7th Century

Welcome to the Dark Ages. It's called "dark" for several reasons. First, the name characterizes the cultural and economic deterioration that occurred in Western Europe following the decline of the Roman Empire. Secondly, this period is noted for the scarcity of historical records, rendering it "dark" to historians. It's also dark because of a lack of education, lack of contemporary written history, limited building activity, and few cultural achievements. Unless they were nobility or the clergy, most people lived hand-to-mouth with very little hope of a better tomorrow. In this environment the Church made a powerful influence on both King and commoner.

620:

Heraclius changes the official language from Latin to Greek.  Heraclius was the Eastern Roman Emperor who was responsible for introducing Greek as Empire's official language, at least in the East. It was just one of the changes he made while trying to streamline the government. Of course if everyone speaks the same language, missionary work becomes much easier. So this decision bode well for fledgling churches trying to increase their outreach.    [Read more ...]



664:

The Synod of Whitby specifies the date of Easter.  This was one of several councils held concerning the proper calculation of Easter throughout Latin Christendom. Early Christians originally celebrated Easter concurrent with the Jewish Passover, which was held on the 14th day of the first lunar month of the Jewish year. This worked fine, except Easter could fall on any day of week. When the Roman Church decided that Easter should always be on a Sunday, a new method of calculation was used to determine Easter. This did not sit well with the Eastern Church based in Constantinople, so they kept using the old system. And to an extent it's still that way today. Most years the Catholic Church and the Orthodox Church celebrate Easter on different days.    [Read more ...]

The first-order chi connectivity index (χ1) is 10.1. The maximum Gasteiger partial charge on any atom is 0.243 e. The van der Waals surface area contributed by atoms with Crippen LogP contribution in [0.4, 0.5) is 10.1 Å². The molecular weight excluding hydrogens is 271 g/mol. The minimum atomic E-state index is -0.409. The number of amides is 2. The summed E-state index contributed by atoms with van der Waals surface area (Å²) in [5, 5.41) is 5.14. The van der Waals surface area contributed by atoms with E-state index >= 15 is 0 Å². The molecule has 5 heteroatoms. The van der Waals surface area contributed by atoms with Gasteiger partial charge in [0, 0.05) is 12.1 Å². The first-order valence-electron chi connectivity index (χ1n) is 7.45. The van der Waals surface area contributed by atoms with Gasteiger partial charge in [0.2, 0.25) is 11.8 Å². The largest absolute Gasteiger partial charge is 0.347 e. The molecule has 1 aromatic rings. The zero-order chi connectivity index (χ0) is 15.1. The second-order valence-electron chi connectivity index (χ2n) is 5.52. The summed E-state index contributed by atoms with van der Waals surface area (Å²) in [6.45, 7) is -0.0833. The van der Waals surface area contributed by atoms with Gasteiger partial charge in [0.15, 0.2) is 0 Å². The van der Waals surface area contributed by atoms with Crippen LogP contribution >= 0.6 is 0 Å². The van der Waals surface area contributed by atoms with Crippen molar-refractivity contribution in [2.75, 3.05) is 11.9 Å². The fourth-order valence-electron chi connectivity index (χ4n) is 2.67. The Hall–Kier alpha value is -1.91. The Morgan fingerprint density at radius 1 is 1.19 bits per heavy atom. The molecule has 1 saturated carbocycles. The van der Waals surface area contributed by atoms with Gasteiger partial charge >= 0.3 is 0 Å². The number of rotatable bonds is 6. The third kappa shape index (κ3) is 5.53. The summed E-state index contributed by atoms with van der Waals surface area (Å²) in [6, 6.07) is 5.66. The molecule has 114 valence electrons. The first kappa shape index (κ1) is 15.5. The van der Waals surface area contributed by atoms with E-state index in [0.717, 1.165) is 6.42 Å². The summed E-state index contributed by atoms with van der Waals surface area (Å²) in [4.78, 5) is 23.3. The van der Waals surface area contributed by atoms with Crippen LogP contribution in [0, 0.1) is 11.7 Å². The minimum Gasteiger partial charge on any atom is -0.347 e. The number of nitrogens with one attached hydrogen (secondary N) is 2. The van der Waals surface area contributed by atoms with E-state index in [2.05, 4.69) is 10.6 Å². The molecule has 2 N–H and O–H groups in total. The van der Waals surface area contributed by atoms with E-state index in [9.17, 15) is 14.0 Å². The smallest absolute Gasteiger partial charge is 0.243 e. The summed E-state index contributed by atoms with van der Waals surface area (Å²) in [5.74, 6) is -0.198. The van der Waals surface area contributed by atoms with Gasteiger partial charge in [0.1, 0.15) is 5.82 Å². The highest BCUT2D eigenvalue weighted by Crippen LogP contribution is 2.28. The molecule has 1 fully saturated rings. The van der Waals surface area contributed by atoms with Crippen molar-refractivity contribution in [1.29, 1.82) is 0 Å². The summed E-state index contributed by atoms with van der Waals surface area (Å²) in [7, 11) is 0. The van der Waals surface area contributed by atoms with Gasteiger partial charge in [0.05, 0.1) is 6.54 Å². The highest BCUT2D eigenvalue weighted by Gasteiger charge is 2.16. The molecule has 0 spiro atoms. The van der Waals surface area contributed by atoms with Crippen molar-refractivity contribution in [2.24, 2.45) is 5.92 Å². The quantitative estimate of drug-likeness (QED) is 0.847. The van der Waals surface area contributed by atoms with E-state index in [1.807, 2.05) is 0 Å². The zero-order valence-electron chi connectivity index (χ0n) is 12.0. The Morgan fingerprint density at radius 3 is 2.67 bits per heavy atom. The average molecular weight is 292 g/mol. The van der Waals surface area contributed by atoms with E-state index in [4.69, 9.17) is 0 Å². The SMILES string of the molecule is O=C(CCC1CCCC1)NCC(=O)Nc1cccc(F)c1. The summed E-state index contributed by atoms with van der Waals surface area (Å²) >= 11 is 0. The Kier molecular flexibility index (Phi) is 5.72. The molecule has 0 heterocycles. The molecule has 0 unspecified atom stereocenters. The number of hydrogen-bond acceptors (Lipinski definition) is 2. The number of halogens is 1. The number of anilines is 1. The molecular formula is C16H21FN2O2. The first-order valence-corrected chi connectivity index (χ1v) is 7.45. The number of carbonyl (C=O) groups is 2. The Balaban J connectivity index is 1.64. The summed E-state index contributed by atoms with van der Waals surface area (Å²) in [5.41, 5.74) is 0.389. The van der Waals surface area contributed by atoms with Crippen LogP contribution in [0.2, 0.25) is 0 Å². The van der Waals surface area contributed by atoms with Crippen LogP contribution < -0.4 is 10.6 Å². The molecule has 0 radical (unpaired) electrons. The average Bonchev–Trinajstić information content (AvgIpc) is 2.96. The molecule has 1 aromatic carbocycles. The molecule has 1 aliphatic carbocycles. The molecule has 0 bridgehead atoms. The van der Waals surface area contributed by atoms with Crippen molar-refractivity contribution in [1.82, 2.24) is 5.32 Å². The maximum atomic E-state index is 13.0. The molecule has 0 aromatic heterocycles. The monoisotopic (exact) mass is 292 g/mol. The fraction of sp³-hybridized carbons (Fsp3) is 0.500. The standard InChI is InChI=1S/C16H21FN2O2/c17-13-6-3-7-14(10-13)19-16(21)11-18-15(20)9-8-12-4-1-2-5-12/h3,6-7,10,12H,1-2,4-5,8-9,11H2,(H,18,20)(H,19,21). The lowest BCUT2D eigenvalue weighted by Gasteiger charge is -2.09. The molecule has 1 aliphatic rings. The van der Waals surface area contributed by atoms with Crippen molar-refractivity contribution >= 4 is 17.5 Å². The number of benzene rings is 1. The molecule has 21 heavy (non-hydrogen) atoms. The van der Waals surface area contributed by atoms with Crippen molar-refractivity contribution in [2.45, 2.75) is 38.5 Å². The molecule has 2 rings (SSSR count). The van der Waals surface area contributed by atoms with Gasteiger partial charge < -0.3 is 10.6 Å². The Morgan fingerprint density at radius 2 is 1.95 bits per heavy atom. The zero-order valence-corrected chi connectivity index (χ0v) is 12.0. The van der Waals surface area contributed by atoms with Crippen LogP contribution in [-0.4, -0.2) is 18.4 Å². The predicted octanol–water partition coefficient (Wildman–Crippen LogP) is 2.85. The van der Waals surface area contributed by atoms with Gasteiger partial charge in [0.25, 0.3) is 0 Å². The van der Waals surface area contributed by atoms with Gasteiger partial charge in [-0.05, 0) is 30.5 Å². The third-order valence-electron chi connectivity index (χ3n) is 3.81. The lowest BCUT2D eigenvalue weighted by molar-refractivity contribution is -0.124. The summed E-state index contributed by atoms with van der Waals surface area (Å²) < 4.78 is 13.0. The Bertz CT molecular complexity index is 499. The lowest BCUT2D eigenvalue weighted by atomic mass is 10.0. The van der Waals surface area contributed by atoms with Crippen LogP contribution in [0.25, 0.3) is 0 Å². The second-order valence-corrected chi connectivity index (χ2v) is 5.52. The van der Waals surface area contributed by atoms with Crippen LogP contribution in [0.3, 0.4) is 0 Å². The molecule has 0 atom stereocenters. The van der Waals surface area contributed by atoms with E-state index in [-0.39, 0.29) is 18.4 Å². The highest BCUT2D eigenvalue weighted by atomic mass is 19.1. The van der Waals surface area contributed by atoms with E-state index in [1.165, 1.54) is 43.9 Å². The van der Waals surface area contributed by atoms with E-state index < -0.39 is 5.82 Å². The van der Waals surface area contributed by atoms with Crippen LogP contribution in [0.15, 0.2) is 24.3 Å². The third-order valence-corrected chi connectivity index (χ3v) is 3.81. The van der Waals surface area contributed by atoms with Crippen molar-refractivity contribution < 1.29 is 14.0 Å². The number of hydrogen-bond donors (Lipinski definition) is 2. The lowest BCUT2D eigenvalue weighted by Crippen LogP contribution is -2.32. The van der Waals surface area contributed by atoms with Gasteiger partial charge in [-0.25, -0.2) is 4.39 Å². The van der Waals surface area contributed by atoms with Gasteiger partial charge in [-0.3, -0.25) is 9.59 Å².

670:

Cædmon makes the first paraphrases of the Bible into ancient English.  Cædmon was a simple cowherd who worked at a monastery in England. At the time, guests at parties and social gatherings would often take turns singing and entertaining each other. Because of his poor singing voice Cædmon would always leave the gatherings when his turn approached. According to tradition, in a dream he was commissioned by God to sing of the " glory of the Creator". That he did, and in doing so Cædmon made the first translations of the Latin Bible into what would eventually become the English language.    [Read more ...]



  673:

English monk Venerable Bede is born.  (Actually his name was just "Bede", but he became so revered that people called him "Venerable Bede".) He is regarded as one of the greatest early Anglo-Saxon scholars. He wrote some forty books on practically every area of knowledge, including translations of various portions of the Bible, but Bede's most famous work was "The Ecclesiastical History of the English People", an immense work that was so well-regarded that nearly 200 hand written copies were produced in the Middle Ages. It gained him the title of "The Father of English History".    [Read more ...]



675:

St. Boniface, the "Apostle of the Germans", is born.  Boniface was an Anglo-Saxon missionary who propagated Christianity in throughout what is now Germany. Being made Archbishop of Germany by Pope Gregory, Boniface baptized thousands, and dealt with the problems of those who were Christians, but had fallen out of contact with the Roman Catholic Church. It is no surprise that St. Boniface is the patron saint of Germany.    [Read more ...]



692:

The Council of Trullo is held in Constantinople.  One of the main reasons for convening this council was to deal with celebacy in the priesthood. The Western Church in Rome had a simple rule: clergy cannot be married (period). This was too stern for the Eastern Church, so they came up with their own rules: clergy married before their ordination may remain married afterwards, but following the death of his wife, a priest could not remarry. The Roman Catholic Church never accepted the council as authoritative, and even today the rules regarding celebacy are still different between Eastern and Western churches.    [Read more ...]